–Meteorologist Nick Humphrey

(pictured at the top is a version of the famous “hockey stick” temperature curve by Mann 1999).

Thomas Fire in Southern CA becomes 5th largest in state history; 230,000 acres and growing

The Thomas Fire of Ventura and Santa Barbara Counties in Southern California has now become (as of Sunday Night) the 5th largest fire in California State history. And based on trends and fire weather expected, it may go for the state record (273,246 acres).  After winds decreased somewhat Friday afternoon-Saturday, they picked up again on Sunday, causing extreme fire growth to an incredible 50,000 acres and reducing the containment from 15% to 10%.

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Growth of Thomas Fire since last Tuesday’s ignition.
Since the fire developed last early-morning Tuesday, it has exhibited extreme fire behavior in intense Santa Ana winds with gusts of 45-80 mph, fanning flames and, more importantly, embers far downwind of the actual fire. Currently, 790 structures have been destroyed with the evacuation of over 88,000 people. A 70 year old woman died after being overtaken by the fire following suffering severe injuries in a car crash. In San Diego County, another woman was badly burned over 50% of her body in the Lilac Fire while helping horses escape from a thoroughbred training facility.  And speaking of horses…46 horses were confirmed killed at San Luis Rey Downs where the trainer was badly injured. The death toll will likely rise among the horses as 450 horses were there when the fire rapidly struck. Many burned to death refusing to leave their stables or running back into them, while others died from shock even after initially safely away from the fire’s path. Meanwhile, another 29 horses suffered a similar fate at a ranch in Los Angeles County’s Creek Fire.

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Dry or low precipitation conditions expected in mid-range computer models (this forecast depiction by the Global Forecast System; GFS) for much the Southwest US and Great Plains through December 20th.

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Forecast upper-atmospheric wave pattern valid noon CST Monday by the GFS. Powerful ridge of high pressure over the West will continue dry, very abnormally mild conditions while colder weather remains over the eastern US.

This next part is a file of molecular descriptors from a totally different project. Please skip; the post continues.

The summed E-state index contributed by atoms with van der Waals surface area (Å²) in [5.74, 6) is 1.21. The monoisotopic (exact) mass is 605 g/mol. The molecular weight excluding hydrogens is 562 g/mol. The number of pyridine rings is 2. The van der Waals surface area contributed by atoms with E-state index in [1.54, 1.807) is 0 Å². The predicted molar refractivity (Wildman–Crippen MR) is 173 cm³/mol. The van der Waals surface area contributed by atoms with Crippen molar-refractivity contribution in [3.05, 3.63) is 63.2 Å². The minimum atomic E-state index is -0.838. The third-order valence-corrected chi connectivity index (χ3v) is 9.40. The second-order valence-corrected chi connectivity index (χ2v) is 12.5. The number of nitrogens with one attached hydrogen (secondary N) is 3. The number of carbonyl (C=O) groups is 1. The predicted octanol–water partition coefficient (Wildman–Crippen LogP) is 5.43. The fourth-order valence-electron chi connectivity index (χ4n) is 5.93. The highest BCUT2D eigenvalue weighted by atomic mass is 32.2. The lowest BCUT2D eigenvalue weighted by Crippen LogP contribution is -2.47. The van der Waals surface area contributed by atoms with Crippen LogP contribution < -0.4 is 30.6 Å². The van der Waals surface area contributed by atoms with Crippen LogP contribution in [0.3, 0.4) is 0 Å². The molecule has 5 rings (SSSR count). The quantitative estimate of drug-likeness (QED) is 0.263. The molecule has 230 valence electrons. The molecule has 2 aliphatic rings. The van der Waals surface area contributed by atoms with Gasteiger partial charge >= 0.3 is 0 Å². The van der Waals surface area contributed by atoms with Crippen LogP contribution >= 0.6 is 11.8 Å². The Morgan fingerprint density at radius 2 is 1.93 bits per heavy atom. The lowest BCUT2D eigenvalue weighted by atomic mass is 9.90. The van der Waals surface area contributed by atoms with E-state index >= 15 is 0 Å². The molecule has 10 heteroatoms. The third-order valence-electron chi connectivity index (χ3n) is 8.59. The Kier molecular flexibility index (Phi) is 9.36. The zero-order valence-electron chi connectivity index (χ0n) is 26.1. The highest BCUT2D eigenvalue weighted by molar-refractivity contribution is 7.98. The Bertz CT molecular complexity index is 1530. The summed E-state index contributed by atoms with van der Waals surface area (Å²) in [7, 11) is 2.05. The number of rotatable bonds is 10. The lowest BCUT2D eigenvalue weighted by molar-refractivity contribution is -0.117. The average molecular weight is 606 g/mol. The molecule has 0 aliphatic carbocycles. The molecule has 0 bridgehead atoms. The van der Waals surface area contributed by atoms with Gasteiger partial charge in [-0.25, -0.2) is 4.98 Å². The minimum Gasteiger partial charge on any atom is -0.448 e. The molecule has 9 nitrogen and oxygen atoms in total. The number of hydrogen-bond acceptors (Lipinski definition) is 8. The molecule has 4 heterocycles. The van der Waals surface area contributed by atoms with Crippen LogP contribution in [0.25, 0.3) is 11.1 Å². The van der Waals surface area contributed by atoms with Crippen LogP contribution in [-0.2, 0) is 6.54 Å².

Unfortunately, high fire danger will continue through Monday with gusts over 45 mph allowing the Thomas Fire and any other fires which develop to easily spread and do so rapidly. Conditions should relax Monday night before possible re-intensification on Tuesday. As mentioned, the Thomas Fire may reach record territory tomorrow based on trends. And as of now, NO significant measurable rainfall is expected in California (or much of the Southwest US and Great Plains) the next 10 days. A blocking upper-atmospheric high pressure pattern over the Eastern Pacific will certainly allow for intensification of drought conditions and continued dryness and moderate to high fire danger for days to come. I should also note, fire danger will also be elevated on parts of the High Plains. Much of Eastern Colorado into Western Kansas are under red flag warnings for Monday because of expected elevated breezy conditions and low humidity with dry fuels.

—Meteorologist Nick Humphrey

Extreme Fire Weather Event underway as over 100,000 acres burn across Southern CA

A few months ago, it was Wine Country, this week it is Southern California. Powerful Santa Ana winds…with gusts up to 80 mph… are creating conditions favorable for explosive fire development and extreme fire behavior. Multiple fires have already broken out across Southern California leading to the destruction of (likely) hundreds of structures in what is usually the early part of the dry season in the region.

The largest fire…the Thomas Fire…has now burned an incredible 96,000 acres since early Tuesday morning! An area equivalent to 150 square mi/241 square km. Over 116,000 acres total have been burned in total across Los Angeles and Ventura Counties, with over 200,000 people ordered to evacuate.

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Wildfire near 405 Freeway. (Fox News)
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A wind-driven brush fire was burning out-of-control in the Santa Paula area on Dec. 4, 2017. (KTLA)

Very powerful Santa Ana winds…easterly winds blowing down the Santa Ana Mountains of Southern California are driving these highly destructive fires. A strong ridge of high pressure sitting over western North America…locked in place by a highly amplified atmospheric wave pattern…is causing enhanced surface pressures over the Interior West. This elevated, dense, high pressure air is sinking rapidly down the mountainous terrain towards lower pressure out at sea causing the powerful downsloping and gap winds…the Santa Anas…which through Friday morning may produce gusts near 80 mph fanning fires. And because the air flow undergoes “adiabatic heating” as it sinks to lower elevations and compresses under higher atmospheric pressure near sea level, the temperature of the air both warms and dries *significantly* drying fuels as the high wind speeds fan the flames over those fuels.

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Southern California terrain.
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4 am PST December 7th atmospheric sounding over San Diego, CA showing *extremely* dry atmosphere over the area produced by strong high pressure system and very dry, warm winds blowing off terrain in near surface environment.